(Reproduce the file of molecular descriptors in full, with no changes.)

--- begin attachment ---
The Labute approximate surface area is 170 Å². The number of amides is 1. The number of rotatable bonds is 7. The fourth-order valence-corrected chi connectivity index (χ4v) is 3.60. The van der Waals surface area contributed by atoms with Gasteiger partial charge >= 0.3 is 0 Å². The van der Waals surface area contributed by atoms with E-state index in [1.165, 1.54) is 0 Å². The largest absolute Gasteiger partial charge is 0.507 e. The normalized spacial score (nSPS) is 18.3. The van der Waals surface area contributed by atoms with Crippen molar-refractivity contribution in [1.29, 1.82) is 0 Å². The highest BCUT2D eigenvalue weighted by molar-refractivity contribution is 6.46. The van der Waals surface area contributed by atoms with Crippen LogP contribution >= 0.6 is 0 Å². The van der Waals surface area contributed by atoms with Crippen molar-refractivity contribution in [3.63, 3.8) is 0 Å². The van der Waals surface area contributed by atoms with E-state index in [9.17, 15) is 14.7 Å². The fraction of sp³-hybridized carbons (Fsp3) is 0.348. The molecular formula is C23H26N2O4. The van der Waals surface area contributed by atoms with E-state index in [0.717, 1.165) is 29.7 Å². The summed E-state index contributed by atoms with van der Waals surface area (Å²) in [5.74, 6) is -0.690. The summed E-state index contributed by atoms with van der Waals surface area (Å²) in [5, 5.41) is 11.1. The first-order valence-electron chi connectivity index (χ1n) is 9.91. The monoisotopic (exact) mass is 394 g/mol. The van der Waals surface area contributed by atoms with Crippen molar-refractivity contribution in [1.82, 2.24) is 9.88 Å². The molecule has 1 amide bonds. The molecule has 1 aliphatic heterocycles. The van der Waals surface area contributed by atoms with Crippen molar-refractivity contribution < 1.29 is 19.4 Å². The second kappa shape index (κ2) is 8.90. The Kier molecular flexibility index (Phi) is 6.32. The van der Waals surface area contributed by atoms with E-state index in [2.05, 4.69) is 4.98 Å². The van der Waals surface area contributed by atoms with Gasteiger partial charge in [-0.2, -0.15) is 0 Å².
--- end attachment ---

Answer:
The Labute approximate surface area is 170 Å². The number of amides is 1. The number of rotatable bonds is 7. The fourth-order valence-corrected chi connectivity index (χ4v) is 3.60. The van der Waals surface area contributed by atoms with Gasteiger partial charge >= 0.3 is 0 Å². The van der Waals surface area contributed by atoms with E-state index in [1.165, 1.54) is 0 Å². The largest absolute Gasteiger partial charge is 0.507 e. The normalized spacial score (nSPS) is 18.3. The van der Waals surface area contributed by atoms with Crippen molar-refractivity contribution in [1.29, 1.82) is 0 Å². The highest BCUT2D eigenvalue weighted by molar-refractivity contribution is 6.46. The van der Waals surface area contributed by atoms with Crippen LogP contribution >= 0.6 is 0 Å². The van der Waals surface area contributed by atoms with Crippen molar-refractivity contribution in [3.63, 3.8) is 0 Å². The van der Waals surface area contributed by atoms with E-state index in [9.17, 15) is 14.7 Å². The fraction of sp³-hybridized carbons (Fsp3) is 0.348. The molecular formula is C23H26N2O4. The van der Waals surface area contributed by atoms with E-state index in [0.717, 1.165) is 29.7 Å². The summed E-state index contributed by atoms with van der Waals surface area (Å²) in [5.74, 6) is -0.690. The summed E-state index contributed by atoms with van der Waals surface area (Å²) in [5, 5.41) is 11.1. The first-order valence-electron chi connectivity index (χ1n) is 9.91. The monoisotopic (exact) mass is 394 g/mol. The van der Waals surface area contributed by atoms with Crippen molar-refractivity contribution in [1.82, 2.24) is 9.88 Å². The molecule has 1 amide bonds. The molecule has 1 aliphatic heterocycles. The van der Waals surface area contributed by atoms with Crippen molar-refractivity contribution < 1.29 is 19.4 Å². The second kappa shape index (κ2) is 8.90. The Kier molecular flexibility index (Phi) is 6.32. The van der Waals surface area contributed by atoms with E-state index in [2.05, 4.69) is 4.98 Å². The van der Waals surface area contributed by atoms with Gasteiger partial charge in [-0.2, -0.15) is 0 Å².